Carry the One by Carol Anshaw. (Simon & Schuster) Beginning with a bohemian wedding in Wisconsin in 1983 and spanning some 25 years, this wry, humane novel follows a group of friends bound together by a fatal accident. With her characters taking refuge in art, drugs, social justice and love, Anshaw, as she did in her 1992 novel, “Aquamarine,” explores how one event or choice can irretrievably alter a life.
Da Vinci’s Ghost: Genius, Obsession, And How Leonardo Created The World In His Own Image by Toby Lester. (Free Press) “Vitruvian Man,” Leonardo’s famous 1490 drawing of a man inscribed in both a circle and a square, is the subject of this rewarding history. Lester traces the conceptual origins of the drawing back to ancient Greece, and to Vitruvius himself, reconstructing Leonardo’s fascination with the idea of man as a microcosm of the universe.
Ghost Lights by Lydia Millet. (Norton) A mission to a Central American jungle becomes a soul-searching expedition for Hal, the IRS bureaucrat and cuckolded protagonist of Millet’s novel. Amid the aftershocks of nearby civil wars, postcolonial politics and environmental degradation, the novel “provides a fascinating glimpse of what can happen when the self’s rhythms and certainties are shaken,” Josh Emmons wrote in the Book Review.
The Journals of Spalding Gray. Edited by Nell Casey. (Vintage) The actor-writer Spalding Gray mined his own life for material in celebrated monologues like “Swimming to Cambodia.” (“The well-told partial truth to deflect the private raw truth,” he noted in his journal.) Casey admirably knits together a selection of Gray’s journal entries, which darken as they approach his suicide in 2004, with interviews and her own thoughtful appraisals.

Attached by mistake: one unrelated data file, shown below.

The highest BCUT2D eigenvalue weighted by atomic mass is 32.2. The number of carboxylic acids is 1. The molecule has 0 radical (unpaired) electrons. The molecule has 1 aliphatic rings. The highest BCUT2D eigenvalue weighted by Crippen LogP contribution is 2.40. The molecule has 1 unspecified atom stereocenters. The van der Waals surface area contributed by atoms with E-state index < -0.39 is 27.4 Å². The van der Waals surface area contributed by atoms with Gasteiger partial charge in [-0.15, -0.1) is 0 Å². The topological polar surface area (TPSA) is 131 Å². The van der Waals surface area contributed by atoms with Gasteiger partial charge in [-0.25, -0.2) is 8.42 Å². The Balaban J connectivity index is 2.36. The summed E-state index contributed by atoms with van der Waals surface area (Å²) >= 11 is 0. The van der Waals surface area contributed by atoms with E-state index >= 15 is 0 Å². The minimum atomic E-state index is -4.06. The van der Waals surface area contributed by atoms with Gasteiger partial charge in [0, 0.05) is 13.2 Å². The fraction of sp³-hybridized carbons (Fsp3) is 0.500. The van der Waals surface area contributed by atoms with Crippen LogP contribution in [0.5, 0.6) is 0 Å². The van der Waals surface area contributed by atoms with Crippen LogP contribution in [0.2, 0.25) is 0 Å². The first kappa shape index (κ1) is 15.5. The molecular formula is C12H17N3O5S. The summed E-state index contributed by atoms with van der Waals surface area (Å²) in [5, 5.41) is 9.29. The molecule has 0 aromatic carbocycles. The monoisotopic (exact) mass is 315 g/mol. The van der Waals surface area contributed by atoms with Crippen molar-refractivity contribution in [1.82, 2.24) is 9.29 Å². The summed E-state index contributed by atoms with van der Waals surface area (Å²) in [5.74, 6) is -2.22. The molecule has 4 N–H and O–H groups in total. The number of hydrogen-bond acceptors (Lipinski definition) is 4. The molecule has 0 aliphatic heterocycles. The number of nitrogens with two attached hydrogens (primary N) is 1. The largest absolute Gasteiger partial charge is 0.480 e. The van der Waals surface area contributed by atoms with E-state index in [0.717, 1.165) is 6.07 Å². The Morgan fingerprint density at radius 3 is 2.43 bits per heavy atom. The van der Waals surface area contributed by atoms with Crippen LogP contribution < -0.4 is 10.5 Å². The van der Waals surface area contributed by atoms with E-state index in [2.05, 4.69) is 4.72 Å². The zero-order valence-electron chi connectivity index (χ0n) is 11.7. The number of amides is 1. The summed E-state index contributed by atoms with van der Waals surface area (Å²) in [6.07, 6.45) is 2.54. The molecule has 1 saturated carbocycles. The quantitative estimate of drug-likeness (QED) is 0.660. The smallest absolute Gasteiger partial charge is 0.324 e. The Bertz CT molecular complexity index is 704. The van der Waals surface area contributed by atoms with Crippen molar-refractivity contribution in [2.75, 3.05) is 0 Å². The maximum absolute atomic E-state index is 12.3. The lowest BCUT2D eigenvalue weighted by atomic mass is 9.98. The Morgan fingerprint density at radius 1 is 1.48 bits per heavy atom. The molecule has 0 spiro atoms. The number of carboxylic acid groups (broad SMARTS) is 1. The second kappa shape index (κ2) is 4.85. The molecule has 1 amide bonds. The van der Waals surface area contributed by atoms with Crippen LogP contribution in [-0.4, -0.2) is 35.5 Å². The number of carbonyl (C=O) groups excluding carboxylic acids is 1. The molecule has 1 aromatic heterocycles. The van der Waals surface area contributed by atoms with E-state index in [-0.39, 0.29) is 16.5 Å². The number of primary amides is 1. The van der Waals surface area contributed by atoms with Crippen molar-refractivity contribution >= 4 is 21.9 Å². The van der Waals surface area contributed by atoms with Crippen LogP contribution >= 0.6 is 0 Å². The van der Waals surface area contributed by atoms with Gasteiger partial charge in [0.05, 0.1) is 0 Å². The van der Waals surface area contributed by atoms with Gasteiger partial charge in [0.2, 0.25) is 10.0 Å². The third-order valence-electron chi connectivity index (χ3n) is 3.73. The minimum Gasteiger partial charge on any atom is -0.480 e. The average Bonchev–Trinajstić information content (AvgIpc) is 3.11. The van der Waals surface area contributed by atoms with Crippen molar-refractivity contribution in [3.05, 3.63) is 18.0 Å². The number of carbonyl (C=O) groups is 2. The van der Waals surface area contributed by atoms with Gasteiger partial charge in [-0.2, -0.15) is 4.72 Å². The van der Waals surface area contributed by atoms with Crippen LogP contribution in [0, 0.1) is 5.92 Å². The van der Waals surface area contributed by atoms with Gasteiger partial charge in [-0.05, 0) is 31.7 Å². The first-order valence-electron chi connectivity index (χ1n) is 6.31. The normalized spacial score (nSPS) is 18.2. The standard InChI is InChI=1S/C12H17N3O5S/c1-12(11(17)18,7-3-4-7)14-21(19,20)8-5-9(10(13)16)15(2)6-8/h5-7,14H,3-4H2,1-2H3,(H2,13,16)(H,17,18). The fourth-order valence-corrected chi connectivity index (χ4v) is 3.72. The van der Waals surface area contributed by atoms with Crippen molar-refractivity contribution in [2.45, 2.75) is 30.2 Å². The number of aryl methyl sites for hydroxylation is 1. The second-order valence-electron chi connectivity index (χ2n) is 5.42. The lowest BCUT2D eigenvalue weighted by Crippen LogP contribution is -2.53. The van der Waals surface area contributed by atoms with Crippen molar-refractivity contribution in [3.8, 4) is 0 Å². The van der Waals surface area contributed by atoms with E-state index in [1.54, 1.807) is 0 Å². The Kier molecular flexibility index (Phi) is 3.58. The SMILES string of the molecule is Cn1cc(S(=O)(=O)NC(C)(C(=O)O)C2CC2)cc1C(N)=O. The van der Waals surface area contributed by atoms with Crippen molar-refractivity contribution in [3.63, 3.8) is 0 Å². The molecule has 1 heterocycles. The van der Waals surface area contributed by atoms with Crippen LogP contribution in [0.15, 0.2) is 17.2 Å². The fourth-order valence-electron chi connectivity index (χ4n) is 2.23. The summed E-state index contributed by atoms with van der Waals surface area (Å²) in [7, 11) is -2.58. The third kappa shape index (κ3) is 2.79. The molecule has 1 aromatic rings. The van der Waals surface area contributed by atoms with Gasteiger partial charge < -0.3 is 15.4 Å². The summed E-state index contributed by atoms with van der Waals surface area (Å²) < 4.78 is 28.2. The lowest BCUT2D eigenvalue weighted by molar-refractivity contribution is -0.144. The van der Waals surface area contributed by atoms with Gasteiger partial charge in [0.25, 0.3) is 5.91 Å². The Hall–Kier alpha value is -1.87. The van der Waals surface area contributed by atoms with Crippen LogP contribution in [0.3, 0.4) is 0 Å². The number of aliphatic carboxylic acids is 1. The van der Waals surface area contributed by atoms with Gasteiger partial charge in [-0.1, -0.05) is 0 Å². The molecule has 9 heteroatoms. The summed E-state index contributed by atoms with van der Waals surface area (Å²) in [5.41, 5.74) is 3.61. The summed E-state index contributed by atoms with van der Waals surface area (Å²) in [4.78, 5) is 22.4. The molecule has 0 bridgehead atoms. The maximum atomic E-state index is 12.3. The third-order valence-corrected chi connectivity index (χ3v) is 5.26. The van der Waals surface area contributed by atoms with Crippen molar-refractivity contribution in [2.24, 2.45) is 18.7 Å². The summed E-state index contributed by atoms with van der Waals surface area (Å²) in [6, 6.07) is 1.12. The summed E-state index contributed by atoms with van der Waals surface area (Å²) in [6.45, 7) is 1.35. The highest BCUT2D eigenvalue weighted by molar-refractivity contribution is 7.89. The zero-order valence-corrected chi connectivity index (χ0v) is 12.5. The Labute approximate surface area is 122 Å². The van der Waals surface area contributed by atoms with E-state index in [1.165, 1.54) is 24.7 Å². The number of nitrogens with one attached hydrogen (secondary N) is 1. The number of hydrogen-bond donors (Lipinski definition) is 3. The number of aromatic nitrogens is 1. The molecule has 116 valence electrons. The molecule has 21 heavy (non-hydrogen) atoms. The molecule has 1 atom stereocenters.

The Death of King Arthur: Thomas Malory’s “Le Morte d’Arthur.” Retold by Peter Ackroyd. (Penguin) Ackroyd describes his vigorous retelling of Malory’s 15th-century classic as “a loose, rather than punctilious, translation,” one that aims to present the exploits of Arthur and his Knights of the Round Table in “a more contemporary idiom.”
Bloodlands: Europe Between Hitler and Stalin by Timothy Snyder. (Basic Books) Snyder, a professor of history at Yale, concentrates on the vast territory between Germany and Russia (Poland, Ukraine, the Baltics and Belarus) and looks squarely at the full range of destruction committed between 1933 and 1945, first by Stalin’s regime and then by Hitler’s Reich.
Angelmaker by Nick Harkaway. (Vintage Contemporaries) Joe Spork, the hero of Harkaway’s wildly inventive thriller, fixes clocks for a living, having turned his back on his father’s legacy as a fearsome London gangster. But in repairing a particularly unusual clockwork mechanism, Joe may have inadvertently triggered a 1950s doomsday machine.
Rights Gone Wrong: How Law Corrupts the Struggle for Equality by Richard Thompson Ford. (Farrar, Straus & Giroux) The progressive left and the colorblind right are guilty of the same error, Ford, a Stanford law professor, argues: defining discrimination too abstractly and condemning it too categorically, with similarly perverse results.
New York Times